FIG. 1 is a perspective view of an inventive semiconductor component, a field effect transistor JFET, which is partially exposed in the Figure. The upper surface of a semiconductor substrate 1, in this case a silicon substrate, is oxidized to form a dielectrically isolated layer 2 of silicon dioxide. Mounted on the layer 2 is a monocrystalline silicon wafer 3 having a relatively low concentration of negative charge carriers, designated n in the Figure. The monocrystalline wafer 3 has a thickness A1. In the case of the illustrated embodiment, A1=6 μm. The substrate 1, the layer 2 and the wafer 3 form a semiconductor body which carries an elongated component region 4. This component region is formed in the wafer 3 and is delimited from a surrounding region 4a by a dielectrically isolating layer 5 comprised of silicon dioxide and polycrystalline silicon. The isolating layer 5 extends from the surface of the monocrystalline wafer 3 down to the dielectrically isolating layer 2 and completely surrounds the component region 4 containing the junction field effect transistor JFET. The component region is thus a box-like semiconductor region which is completely isolated electrically against surrounding parts of the semiconductor body. For the sake of clarity, parts of the isolating layer 5 have been excluded from the Figure, as have also parts of the surrounding region 4a. The field effect transistor JFET includes a gate comprised of two wafer-like regions G1, which are doped with positive charge carriers designated p in the Figure. The wafer-like regions G1 are placed opposite one another midway of a respective long side of the component region 4 and lie against the dielectrically isolated layer 5. The regions G1 extend from the surface of the component region 4 downwardly in said region to a depth A2, in the illustrated case to a depth A2=4 μm. Each of the gate regions G1 has a respective heavily and positively p30 -doped connection region G2 for an external electrical connection 6, which is only shown schematically for the sake of clarity. A PN-junction 10 is provided in a border region between the gate regions G1 and the remainder of the component region 4. One end of the component region 4 has a heavily and negatively n+ -doped source region S2, and the other end of said region has a heavily n+ -doped drain region D2 for the field effect transistor JFET. The source region S2 and the drain region D2 are electrical connection regions for the field effect transistor JFET and each has an external electrical connection 7, shown schematically in the Figure.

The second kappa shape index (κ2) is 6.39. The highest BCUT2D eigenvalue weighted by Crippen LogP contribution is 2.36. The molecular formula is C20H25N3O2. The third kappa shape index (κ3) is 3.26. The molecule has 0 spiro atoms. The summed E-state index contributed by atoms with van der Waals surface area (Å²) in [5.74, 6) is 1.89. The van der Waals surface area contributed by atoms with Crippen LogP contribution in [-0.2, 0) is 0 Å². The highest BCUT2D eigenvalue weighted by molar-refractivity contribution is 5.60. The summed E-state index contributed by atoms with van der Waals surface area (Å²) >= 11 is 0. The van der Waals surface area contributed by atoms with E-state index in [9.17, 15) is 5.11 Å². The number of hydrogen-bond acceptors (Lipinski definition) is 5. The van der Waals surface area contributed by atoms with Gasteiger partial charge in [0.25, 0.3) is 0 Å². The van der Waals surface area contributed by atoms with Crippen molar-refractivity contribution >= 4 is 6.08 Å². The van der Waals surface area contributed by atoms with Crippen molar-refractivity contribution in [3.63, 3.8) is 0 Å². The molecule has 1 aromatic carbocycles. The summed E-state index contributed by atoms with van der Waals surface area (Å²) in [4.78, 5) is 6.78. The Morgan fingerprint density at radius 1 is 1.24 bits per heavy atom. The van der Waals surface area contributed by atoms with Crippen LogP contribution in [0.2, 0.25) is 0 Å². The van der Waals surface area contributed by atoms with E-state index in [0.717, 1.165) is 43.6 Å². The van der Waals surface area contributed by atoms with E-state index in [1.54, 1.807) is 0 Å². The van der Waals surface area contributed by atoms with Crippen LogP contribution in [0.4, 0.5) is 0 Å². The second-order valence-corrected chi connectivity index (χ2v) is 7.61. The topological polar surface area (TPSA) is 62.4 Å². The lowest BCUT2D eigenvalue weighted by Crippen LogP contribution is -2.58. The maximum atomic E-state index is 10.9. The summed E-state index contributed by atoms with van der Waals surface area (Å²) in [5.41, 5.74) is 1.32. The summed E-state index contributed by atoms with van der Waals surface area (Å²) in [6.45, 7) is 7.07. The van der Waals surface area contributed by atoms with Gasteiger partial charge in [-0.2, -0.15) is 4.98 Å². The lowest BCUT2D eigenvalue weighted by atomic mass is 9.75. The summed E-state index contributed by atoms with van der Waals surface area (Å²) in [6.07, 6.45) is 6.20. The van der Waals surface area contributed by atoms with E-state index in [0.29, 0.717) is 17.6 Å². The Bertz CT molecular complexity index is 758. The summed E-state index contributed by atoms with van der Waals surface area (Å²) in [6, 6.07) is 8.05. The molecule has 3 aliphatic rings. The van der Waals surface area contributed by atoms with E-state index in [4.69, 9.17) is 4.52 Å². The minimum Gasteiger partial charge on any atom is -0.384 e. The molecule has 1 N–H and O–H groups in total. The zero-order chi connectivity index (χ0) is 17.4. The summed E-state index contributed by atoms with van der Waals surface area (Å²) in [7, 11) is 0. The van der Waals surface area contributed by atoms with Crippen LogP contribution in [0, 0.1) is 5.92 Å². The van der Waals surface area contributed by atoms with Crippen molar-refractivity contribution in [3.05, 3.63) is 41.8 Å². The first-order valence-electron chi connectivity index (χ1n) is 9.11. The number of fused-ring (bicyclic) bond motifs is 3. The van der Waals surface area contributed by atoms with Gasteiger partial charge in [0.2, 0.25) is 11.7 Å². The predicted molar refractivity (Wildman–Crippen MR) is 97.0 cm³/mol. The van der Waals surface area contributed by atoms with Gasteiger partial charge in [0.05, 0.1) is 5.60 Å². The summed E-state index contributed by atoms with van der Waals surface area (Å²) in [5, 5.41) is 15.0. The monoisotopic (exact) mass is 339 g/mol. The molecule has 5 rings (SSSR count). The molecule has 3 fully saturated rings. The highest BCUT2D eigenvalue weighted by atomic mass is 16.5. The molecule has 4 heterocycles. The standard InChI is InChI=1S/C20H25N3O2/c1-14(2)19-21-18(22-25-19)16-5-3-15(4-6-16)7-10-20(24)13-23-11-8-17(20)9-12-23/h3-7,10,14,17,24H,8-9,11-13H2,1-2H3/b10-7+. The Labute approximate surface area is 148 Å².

FIG. 2 is a cross-sectional view of the field effect transistor JFET, taken on the section line A--A in FIG. 1. The Figure illustrates the component region 4 with the two gate regions G1 in abutment with the dielectrically isolated layer 5. The gate connections G2 are shown in the Figure as is also the source region S2 although the latter region is not included in the section A--A. FIG. 2 also shows an electrically isolating protective layer 8 of silicon dioxide on the surface of the component region 4. The protective layer 8, which is not shown in FIG. 1, includes recesses 9 for the external electrical connections 6 and 7. According to one alternative, indicated in broken lines L1 in the Figure, the wafer-like gate regions G1 may extend from the surface of the component region 4 right down to the dielectrically isolating layer 2.